In the mid-70’s I made my first long canoe trip ending at the mouth of the Moose River at James Bay. And it was on the Moose that I first heard Sandhill Cranes. High, high in the August sky I saw a small flock circling, climbing ever upwards, like raptors, before gliding off to the south and another thermal. I have never forgotten that sight…or that haunting call. I always associate it with wilderness. So when I heard it this morning I was transported back to the Moose River – an auditory flashback.
Four of these magnificent birds went flying directly over the banding lab, headed due north. Of course, in the 70’s these birds were uncommon, almost rare, in southern Ontario. But since then they have made a dramatic return (just check out the most recent Breeding Bird Atlas of Ontario) and we can look forward to seeing them now with some regularity down here. It was a nice touch to a pretty good day.
Although the “official” Spring banding season won’t start until Monday (April 1st), we were there checking things out, doing a census, and adding the final touches in readiness for the start. We were fortunate to be joined in the early afternoon by the Roots Team from Trinity Canadian Reformed Church. They were looking for something constructive to do and we had just the thing(s): rake up all the litter from under the Weeping Willow trees; clear all the trails of deadfall (and cut back prickly bushes); and help put up the last remaining nets – the “chains” at #4 and #10. Many hands make light work and this was all finished in under an hour and a half. Thanks guys!!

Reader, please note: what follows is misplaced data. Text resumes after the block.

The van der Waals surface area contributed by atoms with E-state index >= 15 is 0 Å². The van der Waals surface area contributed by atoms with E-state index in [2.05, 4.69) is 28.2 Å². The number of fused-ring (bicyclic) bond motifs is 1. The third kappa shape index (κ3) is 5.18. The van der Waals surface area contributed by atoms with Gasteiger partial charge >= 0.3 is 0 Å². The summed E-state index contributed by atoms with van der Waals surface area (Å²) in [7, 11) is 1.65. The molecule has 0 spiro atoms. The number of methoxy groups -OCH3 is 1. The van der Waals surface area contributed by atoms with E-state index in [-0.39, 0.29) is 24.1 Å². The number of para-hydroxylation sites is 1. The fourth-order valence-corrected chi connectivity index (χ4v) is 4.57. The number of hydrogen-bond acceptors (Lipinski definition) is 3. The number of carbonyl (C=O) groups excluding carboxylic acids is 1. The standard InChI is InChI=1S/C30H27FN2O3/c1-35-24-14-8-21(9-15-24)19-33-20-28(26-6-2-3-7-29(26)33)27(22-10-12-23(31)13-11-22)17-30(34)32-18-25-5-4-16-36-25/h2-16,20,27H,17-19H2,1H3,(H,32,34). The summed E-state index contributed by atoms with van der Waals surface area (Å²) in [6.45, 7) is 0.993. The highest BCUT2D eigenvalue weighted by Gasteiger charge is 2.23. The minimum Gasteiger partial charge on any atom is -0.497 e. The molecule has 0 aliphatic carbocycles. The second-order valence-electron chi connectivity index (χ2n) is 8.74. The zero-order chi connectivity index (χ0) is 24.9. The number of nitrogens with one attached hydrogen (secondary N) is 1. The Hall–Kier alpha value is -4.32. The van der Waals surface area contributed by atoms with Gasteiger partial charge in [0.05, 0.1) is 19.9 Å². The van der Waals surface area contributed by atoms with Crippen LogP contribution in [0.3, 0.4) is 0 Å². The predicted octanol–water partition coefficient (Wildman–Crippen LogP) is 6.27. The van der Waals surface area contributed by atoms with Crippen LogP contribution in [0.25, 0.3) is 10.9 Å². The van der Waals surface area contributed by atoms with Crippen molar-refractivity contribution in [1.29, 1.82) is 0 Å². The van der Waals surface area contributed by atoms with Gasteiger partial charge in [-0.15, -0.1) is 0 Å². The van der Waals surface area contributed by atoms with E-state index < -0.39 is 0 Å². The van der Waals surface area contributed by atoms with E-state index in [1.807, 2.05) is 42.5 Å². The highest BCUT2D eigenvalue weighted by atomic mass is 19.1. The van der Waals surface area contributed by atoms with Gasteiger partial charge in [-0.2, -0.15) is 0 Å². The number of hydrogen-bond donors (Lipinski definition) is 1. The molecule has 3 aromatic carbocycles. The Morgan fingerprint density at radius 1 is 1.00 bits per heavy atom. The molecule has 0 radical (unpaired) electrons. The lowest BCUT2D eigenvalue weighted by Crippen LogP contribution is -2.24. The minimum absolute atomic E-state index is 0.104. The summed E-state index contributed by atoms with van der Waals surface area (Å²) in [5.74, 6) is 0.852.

It was a fabulous day to be outside. Birds were on the move. Besides the Sandhill Cranes small flocks (or individual) of robins, blackbirds and grackles were constantly going over. Turkey Vultures went through steadily in small numbers and we even had a good-sized flock of cormorants. Interestingly, though, we still didn’t have any Song Sparrows on the river flats….none. By this time the flats are usually alive with them sorting out territories and mates.
With just the feeder nets open we still managed to catch 57 birds: 27 new ones (that got banded) and 30 retraps. Common Redpolls continue to abound – we estimated there were at least 80 around; we banded 23 and retrapped 20. This brings our banding total for this species to 271 since January 1st!!
It feels like Spring is slow to get here but, as I was reminded today, this is a more “normal” Spring – the last couple of years being the anomaly. But one sure sign that Spring is imminent was the emergence of Garter Snakes. Bill Zinck and his partner found 6 emerging and managed to get some neat shots of them. Another sure sign are the growing swarms of midges taking advantage of the sun’s warmth in the lee of the trees and the banding lab building. And if there’s midges….Tree Swallows can’t be far behind.
Photo Gallery (thanks to Bill Zinck):